Democrats protested Republicans blocking access to documents stemming from the Trump nominee Brett Kavanaugh's White House work more than a decade ago.
The Senate confirmation hearing for Brett Kavanaugh, President Donald Trump's US Supreme Court pick, opened in chaos on Tuesday, as Democrats protested Republicans blocking access to documents stemming from the nominee's White House work more than a decade ago. The judge is scheduled to begin answering questions from lawmakers on Wednesday.
News photographers clicked pictures of a smiling Kavanaugh – the conservative federal appeals court judge picked by Trump for a lifetime job on the top US judicial body – as he entered the hearing room along with family members.
But moments after the Judiciary Committee's Republican chairman Chuck Grassley opened the session, Democrats decried the withholding of the documents and asked to have the proceedings adjourned.
TRT World 's Jon Brain brings the latest from Washington DC.
'Travesty of justice'
Shrieking protesters also disrupted the hearing. They took turns yelling as senators spoke, with one shouting, "This is a travesty of justice," another shouting "Our democracy is broken" and a third urging, "Vote no on Kavanaugh." Security personnel removed dozens of demonstrators from the room.
"We cannot possibly move forward. We have not had an opportunity to have a meaningful hearing," Democratic Senator Kamala Harris said. Democratic Senator Cory Booker appealed to Grassley's "sense of decency and integrity" and said the withholding of the documents by Republicans and the White House deprived lawmakers of being able to properly vet the nominee.
"What are we trying to hide? Why are we rushing?" asked Democratic Senator Patrick Leahy.
Kavanaugh's time in the White House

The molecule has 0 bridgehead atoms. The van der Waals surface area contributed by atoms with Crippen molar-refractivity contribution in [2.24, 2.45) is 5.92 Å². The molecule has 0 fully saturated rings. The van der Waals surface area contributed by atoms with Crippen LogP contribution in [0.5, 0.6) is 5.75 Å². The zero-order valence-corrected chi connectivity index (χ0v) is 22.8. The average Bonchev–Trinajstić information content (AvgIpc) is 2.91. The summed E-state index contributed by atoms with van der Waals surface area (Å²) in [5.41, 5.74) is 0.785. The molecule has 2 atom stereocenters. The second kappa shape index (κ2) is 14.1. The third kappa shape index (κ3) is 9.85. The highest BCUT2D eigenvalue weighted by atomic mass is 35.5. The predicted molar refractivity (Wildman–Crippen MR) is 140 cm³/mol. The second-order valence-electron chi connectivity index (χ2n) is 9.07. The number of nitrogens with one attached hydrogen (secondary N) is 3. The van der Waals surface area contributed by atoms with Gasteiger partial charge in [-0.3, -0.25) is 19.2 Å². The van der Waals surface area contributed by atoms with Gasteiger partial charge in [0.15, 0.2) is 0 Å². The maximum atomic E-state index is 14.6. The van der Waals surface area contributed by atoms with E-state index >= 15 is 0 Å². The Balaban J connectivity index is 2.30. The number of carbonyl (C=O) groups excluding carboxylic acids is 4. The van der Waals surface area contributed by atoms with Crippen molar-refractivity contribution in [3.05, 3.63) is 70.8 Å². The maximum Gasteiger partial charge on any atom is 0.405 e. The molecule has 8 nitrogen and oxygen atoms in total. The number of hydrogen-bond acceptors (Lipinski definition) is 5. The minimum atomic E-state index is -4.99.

Republican Senator John Cornyn accused Democrats of trying to conduct the hearing by "mob rule." Grassley ignored the Democrats' request to halt the hearing, saying it was "out of order" and accused them of obstruction. Republicans hold a slim Senate majority and can confirm Kavanaugh if they stay united. So far, there were no signs of Republican defections.
Trump nominated Kavanaugh, 53, to replace Justice Anthony Kennedy, who announced his retirement on June 27.
Democrats have demanded in vain to see documents relating to the time Kavanaugh spent as staff secretary to Republican former President George W Bush from 2003 to 2006. That job involved managing paper flow from advisers to Bush.
"I think we ought to give the American people the opportunity to hear whetherJudge Kavanaugh should be on the Supreme Court," Grassley said.
Democratic Senator Richard Blumenthal called the hearing a "charade" and "a mockery of our norms."
Republicans also have released some but not all of the existing documents concerning Kavanaugh's two years as a lawyer in the White House Counsel's Office prior to becoming staff secretary.
Republicans have said that Democrats have more than enough documents to assess Kavanaugh's record, including his 12 years of judicial opinions as a judge on the US Court of Appeals for the District of Columbia Circuit. They have accused Democrats of seeking to delay the hearing for purely political reasons.
Kavanaugh sat, fingers intertwined, quietly staring ahead at the committee members as audience members screamed while being dragged out of the hearing room.